An estate consists of all the money and assets owned by a Florida resident at death. If a person dies owning assets solely in his or her name, those assets may go through probate before distribution to the deceased’s heirs.
Is life insurance considered part of an estate in Florida probate law? Read on to find out.
Probate Estate vs. Non-Probate Assets – An Introduction
An estate subject to probate must go through court-supervised administration to permit the transfer to the heirs named in the will.
Only assets held in the decedent’s sole name or listing the estate itself as the beneficiary can go through probate. If a property has a designated beneficiary, it does not necessarily need to go through probate.
Is Life Insurance Considered Part of an Estate in Florida? – The Verdict
Determining whether a life insurance policy is part of an estate depends on how the policy was titled and the parties named as beneficiaries.
For example, if a Florida resident dies owning a life insurance policy that lists him or herself as the sole beneficiary, it is part of the deceased’s estate. The same happens if the decedent listed the estate as a beneficiary.
In such cases, the life insurance policy is part of the deceased’s estate and must go through probate. Even though probate is not necessarily a negative factor, the problem is any outstanding debts and administration costs must be paid from the deceased’s estate.
The proceeds in a title insurance policy can be used to fulfill creditors’ claims and pay administrative expenses, which is not an advantage for the surviving spouse or heirs.
Conversely, if a life insurance policy is not titled in the decedent’s sole name, it is not considered part of his or her estate, and the proceeds from the policy are paid directly to the beneficiaries.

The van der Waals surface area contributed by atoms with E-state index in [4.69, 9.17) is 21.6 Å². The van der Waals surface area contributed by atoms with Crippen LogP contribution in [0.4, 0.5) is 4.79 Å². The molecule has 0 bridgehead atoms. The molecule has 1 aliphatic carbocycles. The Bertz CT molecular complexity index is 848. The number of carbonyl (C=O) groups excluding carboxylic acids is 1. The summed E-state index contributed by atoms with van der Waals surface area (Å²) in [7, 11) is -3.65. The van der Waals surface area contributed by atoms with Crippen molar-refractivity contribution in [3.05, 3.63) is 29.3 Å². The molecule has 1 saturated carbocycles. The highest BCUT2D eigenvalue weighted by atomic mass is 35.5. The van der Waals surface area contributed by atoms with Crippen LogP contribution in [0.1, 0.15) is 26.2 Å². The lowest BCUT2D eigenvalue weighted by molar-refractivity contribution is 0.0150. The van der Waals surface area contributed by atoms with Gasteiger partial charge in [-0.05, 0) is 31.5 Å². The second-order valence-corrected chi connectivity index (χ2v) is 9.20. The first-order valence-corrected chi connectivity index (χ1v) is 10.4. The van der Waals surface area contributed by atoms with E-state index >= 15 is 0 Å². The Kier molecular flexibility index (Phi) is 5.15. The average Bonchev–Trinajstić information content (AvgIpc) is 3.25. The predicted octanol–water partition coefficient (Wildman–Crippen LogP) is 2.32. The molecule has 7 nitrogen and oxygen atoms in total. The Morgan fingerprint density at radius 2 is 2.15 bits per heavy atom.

Is Life Insurance Considered Part of an Estate in Florida? – In Detail
Under Florida law, death benefits payable under a life insurance policy are not subject to probate – as long as there is a beneficiary other than the deceased person and the estate.
Please note that the amount paid out on a life insurance policy upon someone’s death is not technically owned by the policy holder. The insurance company is the owner of the money paid under the life insurance policy.
At the end of the day, the money is out of the control of the policy holder. If there is a beneficiary named in the policy, that person will receive the life insurance funds outside of probate with no court intervention.
If there is no beneficiary other than the decedent or the estate, the life insurance funds cannot be inherited through the will and the policy will go through the probate process.
Life insurance holders need to name different individuals as beneficiaries. If someone is the sole beneficiary of a policy and dies before the insurance, the funds become part of the estate.
Many probate cases involving life insurance often result in trouble if the beneficiaries designated in the policy are not the same beneficiaries of the decedent’s estate through a will.
To guarantee a smooth distribution of your life insurance proceeds, work with a seasoned Florida attorney to designate the right individuals as your beneficiaries.